Estevan could have been a possible waypoint for Al Capone as filmmaker looks at gangster's links to Moose Jaw

Filmmaker Kelly-Anne Riess with Lowell Dean, director of photography
Photo: Thomas Bartlett
 By Jordan Baker
Estevan Mercury
Published on February 20, 2013

One filmmaker is asking for the public’s help on her journey to find Al Capone in Saskatchewan. 

The notorious gangster of the 1920s enjoys a storied history of his contribution to the Chicago liquor scene in Prohibition-era America. What is less known are his ties to rural and southern Saskatchewan.

Filmmaker and journalist Kelly-Anne Riess is looking to shed greater light on the connections Capone had to this part of Canada. His ties to Moose Jaw have generated an entire tourism industry in the small Saskatchewan city once known as Little Chicago. Last August, she and her team of researchers began work on a documentary, entitled Finding Al, and are now looking for people in the southeast who may have had relatives with ties to Capone and his bootlegging ring.

Riess and her team seek to confirm Capone’s ties to Moose Jaw, and link him to other stories from Weyburn and Bienfait.

“We’re looking for people in the Estevan area who might have stories that they’re willing to share with us, about whether or not their grandfather knew Capone. We’re looking to trace their family connections back down to Chicago,” said Riess. “It’s a way for people to also look into their own ancestry and see if these stories are true and what sort of merits they have.”

The Saskatchewan native said she was fascinated to figure out if Capone was in fact ever in her home province. As she pointed out, there is some skepticism toward his visits.

“A lot of people always ask when you go down to Chicago, ‘Oh, is Moose Jaw still trying to pull off that Capone connection?’ But the more I started to look into it as a filmmaker, I kind of started to get convinced that maybe Al Capone was in Saskatchewan,” she said.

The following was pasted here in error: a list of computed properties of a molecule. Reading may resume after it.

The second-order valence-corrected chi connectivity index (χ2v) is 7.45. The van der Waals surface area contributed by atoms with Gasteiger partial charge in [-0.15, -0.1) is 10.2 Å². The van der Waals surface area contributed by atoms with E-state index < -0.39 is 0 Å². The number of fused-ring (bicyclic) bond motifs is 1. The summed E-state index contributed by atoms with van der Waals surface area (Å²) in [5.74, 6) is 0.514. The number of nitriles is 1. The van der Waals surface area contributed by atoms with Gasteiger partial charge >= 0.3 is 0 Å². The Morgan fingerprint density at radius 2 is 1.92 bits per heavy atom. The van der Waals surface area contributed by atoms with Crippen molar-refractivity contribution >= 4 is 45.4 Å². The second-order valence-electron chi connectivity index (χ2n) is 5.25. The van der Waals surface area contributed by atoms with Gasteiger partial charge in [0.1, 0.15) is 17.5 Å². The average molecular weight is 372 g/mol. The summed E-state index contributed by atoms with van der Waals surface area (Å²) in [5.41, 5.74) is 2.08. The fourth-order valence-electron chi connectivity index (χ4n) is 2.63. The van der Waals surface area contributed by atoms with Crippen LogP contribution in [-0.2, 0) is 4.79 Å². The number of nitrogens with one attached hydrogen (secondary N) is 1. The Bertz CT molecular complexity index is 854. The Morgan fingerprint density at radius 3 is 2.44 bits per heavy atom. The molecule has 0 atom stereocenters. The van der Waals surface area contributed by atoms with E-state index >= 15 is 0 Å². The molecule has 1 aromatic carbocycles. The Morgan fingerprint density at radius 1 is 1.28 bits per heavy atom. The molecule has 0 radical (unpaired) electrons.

Interviewing Robert Currie, former Saskatchewan Poet Laureate
Photo: Thomas Bartlett

She said there is plenty of evidence that might support Capone’s Prairie presence at the end of the 1920s. Prohibition in Saskatchewan ended in 1925, and that’s when it’s likely Capone turned to the Canadian Prairies for a steady supply of booze to smuggle into Illinois.

“The Soo Line went directly from Chicago to Moose Jaw, and people like Al Capone were business people, so they would be looking for ways to bring in alcohol from Canada. He obviously had more than one connection, because if police arrested one of his distributors, he might want another link to Canada,” said Riess. “Saskatchewan would have been his other connection to Canadian alcohol, so if something happened to his Ontario connection he could get it from Saskatchewan.”

Speaking with people in the southeast thus far has led to Riess meeting some people in Weyburn who say their grandfather knew Capone.

“(They said) their grandfather knew Al Capone and was using cars and such to transfer alcohol across the border. One guy said his grandfather went down to Chicago every February to meet with Al Capone and that there might have been a picture of him.”

In addition to hiding alcohol under rail cars, Riess said it’s possible they were also transporting the goods by car. If alcohol were being moved via car, it’s possible Capone drove through Estevan and down Highway 39.

A book called Rum Runners of Canada alludes to the Bronfman family, who owned the Seagram Company, and made many millions during Prohibition with their alcohol production. The book details a meeting between the Bronfmans and Capone in Bienfait.

“All these independent stories have come up all over Saskatchewan, so I think it’s possible that there are some connections because all these independent people that aren’t related lends some credibility to maybe the fact that Capone was in Saskatchewan.”

Right now, Riess and her team are following paper trails and examining documents that support his presence. She said she has already interviewed one of Capone’s surviving family members, who said Capone did have a connection to the province and used to call the Prairies God’s country.

She has spoken to a number of people from Moose Jaw about the project, including Jim Dixon, a city councillor during the 1970s, who spoke about the tunnels under the city that at that time were simple rumours. Dixon was involved in investigating the tunnels. He found a hidden room under a manhole cover and the investigation uncovered further rooms under hotels.

The tunnels have been linked to rum-running and are now one of the biggest tourist draws in Moose Jaw.

For those who think they may have some information that could link Capone to the province, they are asked to visit the Finding Al Documentary Facebook group or going to www.findingaldocumentary.com